Getting familiar with wireless technologies

Resources to get you started in the world of wireless computing.

Feeling pressure to put data into the palms of your remote workers? Fear not, according to an Infoworld Test Center...

Analysis of the iSeries' potential as a wireless server. It fits well in the world of wireless communication.

Your wireless network will most likely depend on the Wireless Application Protocol (WAP), a successor to HDML. WAP's encoding language, Wireless Markup Language (WML), adapts XML to the small displays on handheld devices. Orubeondo and Fielden recommend AS/400 programmers learn "WML, scripting and the WTA (Wireless Telephony Application) framework" unless they want to hire an ASP to do the work for them.

Start your research with Joanie Wexler's newsletter, Wireless in the Enterprise. Wexler and WAP Forum CEO Scott Goldman discuss the new protocol in a two-part Q&A session. In Part 1, Goldman offers a glimpse at WAP products in development. And in Part 2, he defends the specification against its critics. You can also download a June 2000 white paper about WAP from the WAP Forum.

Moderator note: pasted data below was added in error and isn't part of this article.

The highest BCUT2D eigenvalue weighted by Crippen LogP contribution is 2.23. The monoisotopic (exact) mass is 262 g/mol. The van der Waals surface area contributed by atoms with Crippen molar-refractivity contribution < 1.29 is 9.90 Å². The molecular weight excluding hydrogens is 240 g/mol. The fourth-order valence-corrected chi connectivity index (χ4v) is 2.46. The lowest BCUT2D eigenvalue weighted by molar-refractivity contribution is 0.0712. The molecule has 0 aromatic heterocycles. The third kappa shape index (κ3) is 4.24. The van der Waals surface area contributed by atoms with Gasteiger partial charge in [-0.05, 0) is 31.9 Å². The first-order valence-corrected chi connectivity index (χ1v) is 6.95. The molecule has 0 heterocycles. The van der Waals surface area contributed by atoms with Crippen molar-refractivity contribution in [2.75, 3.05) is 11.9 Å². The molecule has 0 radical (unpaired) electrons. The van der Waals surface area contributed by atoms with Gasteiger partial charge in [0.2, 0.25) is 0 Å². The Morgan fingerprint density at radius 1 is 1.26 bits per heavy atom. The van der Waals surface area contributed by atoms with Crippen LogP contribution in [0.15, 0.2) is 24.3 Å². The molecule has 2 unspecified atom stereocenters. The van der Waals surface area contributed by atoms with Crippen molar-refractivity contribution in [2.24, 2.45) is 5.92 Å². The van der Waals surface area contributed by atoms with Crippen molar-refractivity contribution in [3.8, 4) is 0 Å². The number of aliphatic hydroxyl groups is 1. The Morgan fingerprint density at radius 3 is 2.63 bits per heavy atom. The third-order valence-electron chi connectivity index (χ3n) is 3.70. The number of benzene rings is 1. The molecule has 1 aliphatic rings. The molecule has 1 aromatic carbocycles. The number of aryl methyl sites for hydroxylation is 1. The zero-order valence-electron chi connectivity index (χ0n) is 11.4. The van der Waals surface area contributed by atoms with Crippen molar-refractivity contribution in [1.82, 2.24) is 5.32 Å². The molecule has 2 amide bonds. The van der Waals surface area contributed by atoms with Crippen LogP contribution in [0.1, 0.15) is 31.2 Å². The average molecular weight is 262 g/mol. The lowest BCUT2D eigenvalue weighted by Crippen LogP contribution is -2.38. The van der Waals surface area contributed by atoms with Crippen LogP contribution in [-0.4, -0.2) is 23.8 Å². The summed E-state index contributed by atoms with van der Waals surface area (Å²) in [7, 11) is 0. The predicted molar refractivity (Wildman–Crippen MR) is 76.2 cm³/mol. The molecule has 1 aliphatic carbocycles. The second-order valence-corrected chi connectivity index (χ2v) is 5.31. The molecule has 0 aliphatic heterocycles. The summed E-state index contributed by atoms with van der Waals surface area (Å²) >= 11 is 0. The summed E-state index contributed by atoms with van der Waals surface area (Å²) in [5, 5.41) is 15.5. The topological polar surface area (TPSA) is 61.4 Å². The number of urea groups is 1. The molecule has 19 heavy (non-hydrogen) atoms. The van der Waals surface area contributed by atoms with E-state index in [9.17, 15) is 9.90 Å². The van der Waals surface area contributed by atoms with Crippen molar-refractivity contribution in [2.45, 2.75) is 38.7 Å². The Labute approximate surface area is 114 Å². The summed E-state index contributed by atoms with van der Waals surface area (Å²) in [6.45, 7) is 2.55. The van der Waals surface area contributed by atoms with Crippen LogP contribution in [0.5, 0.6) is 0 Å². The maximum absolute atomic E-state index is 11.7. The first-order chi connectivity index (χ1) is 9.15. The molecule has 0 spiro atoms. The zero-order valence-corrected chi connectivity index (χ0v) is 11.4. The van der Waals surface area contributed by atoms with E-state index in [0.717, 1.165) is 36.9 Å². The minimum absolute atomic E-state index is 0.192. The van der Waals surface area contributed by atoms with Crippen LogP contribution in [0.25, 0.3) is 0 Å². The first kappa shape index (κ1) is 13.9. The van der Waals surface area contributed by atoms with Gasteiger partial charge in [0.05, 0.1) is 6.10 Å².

Once you've got your bearings around WAP, you can get further into WML at the Wireless Developer Network. The site's WML tutorial walks readers through a sample document and demonstrates events and navigation, and data retrieval from server CGI scripts. The network also presents a less detailed look at WMLScript, a variant of JavaScript that provides client-side procedural logic for WML applications.

Useful links:

Infoworld Test Center Analysis.
Wireless in the Enterprise newsletter.
Q&A with WAP Forum CEO Scott Goldman, Part 1.
Q&A with WAP Forum CEO Scott Goldman, Part 2.
WAP Forum.
Wireless Developer Network.


Baard is a contributing editor in Milton, Mass.

This was first published in October 2000



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